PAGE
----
Social media is literally ablaze with heated discussions about a wide variety of workers’ rights issues: pay inequity, workplace toxicity, exploitation, unionization efforts, and working from home. On the last one, with Covid’s impact slowly waning, employers are starting to ask people to come back to the offices, and many folks have grown more than accustomed to working from home, to the point where everyone is questioning whether working from home should still be considered a privilege or a new standard that industries and employers should guarantee. As someone who commuted more than 2 hours a day for decades, working from home will always have a special place in my heart, but it does come with some serious downsides that everyone should consider.
I’m speaking as an employer and an employee
Of course, I’m biased – everyone is, and I’m particularly biased because I’m a business owner and an employer. Our entire business is virtual – we’ve been “working from home” from day one, years before Covid was anything more than an exotic, unknown virus. Going back to the office isn’t something we need to worry about at C2, but that’s actually not the part to which I want to draw your attention. What I’ve observed over the years as a both a professional and as a consultant, is that our work life balance hasn’t become better as technology enables us to work anywhere at any time, it’s actually done the exact opposite: work permeates everything we do now, especially since the advent of smartphones and the internet. And while it can be said that personal life also permeates work, I think you all will agree with me that it’s nowhere near the same level as work crossing over into personal, and for many traditional employers taking personal time during scheduled work hours is only tolerable in small amounts. Of the many professionals I speak with on a regular basis who work from home (either full time or on some sort of mixed schedule), most acknowledge that they work “all the time,” and yes, while many are able to mix in personal time with work time to give them more flexibility in their day, work-life balance ends up tilting drastically towards work for most of them because of how easy (and profitable) it is to be working.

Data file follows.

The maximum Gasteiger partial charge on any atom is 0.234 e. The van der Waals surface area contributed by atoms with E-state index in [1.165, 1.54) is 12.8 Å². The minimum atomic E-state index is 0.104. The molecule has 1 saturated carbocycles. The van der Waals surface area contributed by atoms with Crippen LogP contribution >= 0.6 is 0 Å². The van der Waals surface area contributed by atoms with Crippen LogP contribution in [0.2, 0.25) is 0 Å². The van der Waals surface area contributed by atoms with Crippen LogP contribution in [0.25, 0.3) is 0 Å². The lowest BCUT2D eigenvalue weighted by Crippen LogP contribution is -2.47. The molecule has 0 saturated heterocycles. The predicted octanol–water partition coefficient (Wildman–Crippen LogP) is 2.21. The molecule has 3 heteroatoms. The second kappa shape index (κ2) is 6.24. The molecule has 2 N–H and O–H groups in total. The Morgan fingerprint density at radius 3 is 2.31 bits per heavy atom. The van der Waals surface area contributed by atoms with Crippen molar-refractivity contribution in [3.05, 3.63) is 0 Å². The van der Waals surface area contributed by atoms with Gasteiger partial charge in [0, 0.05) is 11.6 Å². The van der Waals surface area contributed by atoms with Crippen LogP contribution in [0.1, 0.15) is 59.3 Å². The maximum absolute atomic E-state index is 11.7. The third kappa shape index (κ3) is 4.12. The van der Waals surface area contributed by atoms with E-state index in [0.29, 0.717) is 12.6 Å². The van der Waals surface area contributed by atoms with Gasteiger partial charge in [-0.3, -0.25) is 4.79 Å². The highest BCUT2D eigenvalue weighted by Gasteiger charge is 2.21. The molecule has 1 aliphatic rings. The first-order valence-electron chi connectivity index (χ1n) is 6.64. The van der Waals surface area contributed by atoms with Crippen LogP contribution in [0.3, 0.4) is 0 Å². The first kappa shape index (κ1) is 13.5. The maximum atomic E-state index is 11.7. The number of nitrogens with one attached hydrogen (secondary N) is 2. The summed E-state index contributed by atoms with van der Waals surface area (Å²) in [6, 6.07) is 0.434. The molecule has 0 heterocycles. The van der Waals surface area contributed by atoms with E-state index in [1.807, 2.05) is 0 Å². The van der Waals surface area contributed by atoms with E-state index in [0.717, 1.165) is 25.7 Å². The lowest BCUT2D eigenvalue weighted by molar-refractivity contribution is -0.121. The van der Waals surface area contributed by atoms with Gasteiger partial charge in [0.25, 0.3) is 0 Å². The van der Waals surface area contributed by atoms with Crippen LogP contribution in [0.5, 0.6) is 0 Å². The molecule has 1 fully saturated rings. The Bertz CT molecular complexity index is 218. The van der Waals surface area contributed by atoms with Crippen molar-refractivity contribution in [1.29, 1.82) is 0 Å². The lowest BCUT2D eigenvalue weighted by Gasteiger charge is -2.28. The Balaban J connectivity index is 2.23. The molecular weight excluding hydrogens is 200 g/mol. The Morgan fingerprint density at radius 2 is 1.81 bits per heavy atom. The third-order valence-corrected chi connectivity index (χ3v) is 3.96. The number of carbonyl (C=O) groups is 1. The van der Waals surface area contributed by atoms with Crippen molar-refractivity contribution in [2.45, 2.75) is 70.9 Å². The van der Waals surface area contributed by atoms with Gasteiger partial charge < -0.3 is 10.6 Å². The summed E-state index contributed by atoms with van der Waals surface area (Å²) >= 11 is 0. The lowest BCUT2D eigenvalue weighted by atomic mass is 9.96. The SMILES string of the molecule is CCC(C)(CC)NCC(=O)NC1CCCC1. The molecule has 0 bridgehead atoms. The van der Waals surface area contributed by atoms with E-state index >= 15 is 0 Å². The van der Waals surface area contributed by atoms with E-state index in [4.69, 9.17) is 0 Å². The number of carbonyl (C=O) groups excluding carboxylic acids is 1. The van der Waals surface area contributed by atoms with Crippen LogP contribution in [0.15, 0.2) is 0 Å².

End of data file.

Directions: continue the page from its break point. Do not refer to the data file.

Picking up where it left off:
Also keep in mind, when white-collar workers extend their business hours, the industries and services that support them must also extend their hours, and many of those folks can’t work from home nor enjoy “flex time” because the very nature of their jobs just don’t allow for it. Remember when we “celebrated” the working “heroes” who couldn’t stay home during the pandemic because they were “essential”? We seem to be back to denigrating them for not wanting work minimum wage jobs, long hours with no health care or retirement benefits. There’s a reason why unionization efforts are suddenly making headlines.
The real question we should be asking ourselves is this: just because we have the technology that enables us to work anywhere at any time, does it absolve us from continuing our quest to work smarter not harder? We seem to be growing in the opposite, and possibly wrong, direction. It’s definitely not healthy, and it doesn’t really seem to be closing that gap with the 1% – in fact that gap continues to widen despite our increased efforts. It’s not that nobody wants to work. We are all working too much and despite the extra effort, we seem to be backsliding both economically and culturally.
Image by StockSnap from Pixabay